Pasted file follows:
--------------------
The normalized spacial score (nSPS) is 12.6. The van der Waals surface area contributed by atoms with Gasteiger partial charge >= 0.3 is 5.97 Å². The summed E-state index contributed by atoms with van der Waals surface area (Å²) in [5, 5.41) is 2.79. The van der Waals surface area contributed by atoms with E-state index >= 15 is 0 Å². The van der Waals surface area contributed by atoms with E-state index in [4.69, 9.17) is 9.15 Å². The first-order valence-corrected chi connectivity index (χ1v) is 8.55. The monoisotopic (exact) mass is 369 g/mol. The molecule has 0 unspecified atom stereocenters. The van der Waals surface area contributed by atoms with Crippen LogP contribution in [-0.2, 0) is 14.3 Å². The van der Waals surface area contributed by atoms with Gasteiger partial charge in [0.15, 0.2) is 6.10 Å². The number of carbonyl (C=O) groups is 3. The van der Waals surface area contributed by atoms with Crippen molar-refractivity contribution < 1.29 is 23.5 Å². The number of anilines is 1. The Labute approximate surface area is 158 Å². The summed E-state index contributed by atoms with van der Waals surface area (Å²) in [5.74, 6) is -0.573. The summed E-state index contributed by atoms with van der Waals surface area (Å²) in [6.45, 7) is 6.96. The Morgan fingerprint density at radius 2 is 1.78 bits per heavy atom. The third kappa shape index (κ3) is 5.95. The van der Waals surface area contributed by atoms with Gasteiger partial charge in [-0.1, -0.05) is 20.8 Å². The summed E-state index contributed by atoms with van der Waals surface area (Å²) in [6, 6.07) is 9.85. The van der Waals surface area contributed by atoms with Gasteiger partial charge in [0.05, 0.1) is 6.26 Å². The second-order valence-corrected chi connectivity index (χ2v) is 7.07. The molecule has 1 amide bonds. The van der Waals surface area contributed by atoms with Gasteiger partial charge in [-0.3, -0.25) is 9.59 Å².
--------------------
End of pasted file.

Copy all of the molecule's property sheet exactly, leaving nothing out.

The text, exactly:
The normalized spacial score (nSPS) is 12.6. The van der Waals surface area contributed by atoms with Gasteiger partial charge >= 0.3 is 5.97 Å². The summed E-state index contributed by atoms with van der Waals surface area (Å²) in [5, 5.41) is 2.79. The van der Waals surface area contributed by atoms with E-state index >= 15 is 0 Å². The van der Waals surface area contributed by atoms with E-state index in [4.69, 9.17) is 9.15 Å². The first-order valence-corrected chi connectivity index (χ1v) is 8.55. The monoisotopic (exact) mass is 369 g/mol. The molecule has 0 unspecified atom stereocenters. The van der Waals surface area contributed by atoms with Crippen LogP contribution in [-0.2, 0) is 14.3 Å². The van der Waals surface area contributed by atoms with Gasteiger partial charge in [0.15, 0.2) is 6.10 Å². The number of carbonyl (C=O) groups is 3. The van der Waals surface area contributed by atoms with Crippen molar-refractivity contribution < 1.29 is 23.5 Å². The number of anilines is 1. The Labute approximate surface area is 158 Å². The summed E-state index contributed by atoms with van der Waals surface area (Å²) in [5.74, 6) is -0.573. The summed E-state index contributed by atoms with van der Waals surface area (Å²) in [6.45, 7) is 6.96. The Morgan fingerprint density at radius 2 is 1.78 bits per heavy atom. The third kappa shape index (κ3) is 5.95. The van der Waals surface area contributed by atoms with Gasteiger partial charge in [-0.1, -0.05) is 20.8 Å². The summed E-state index contributed by atoms with van der Waals surface area (Å²) in [6, 6.07) is 9.85. The van der Waals surface area contributed by atoms with Gasteiger partial charge in [0.05, 0.1) is 6.26 Å². The second-order valence-corrected chi connectivity index (χ2v) is 7.07. The molecule has 1 amide bonds. The van der Waals surface area contributed by atoms with Gasteiger partial charge in [-0.3, -0.25) is 9.59 Å².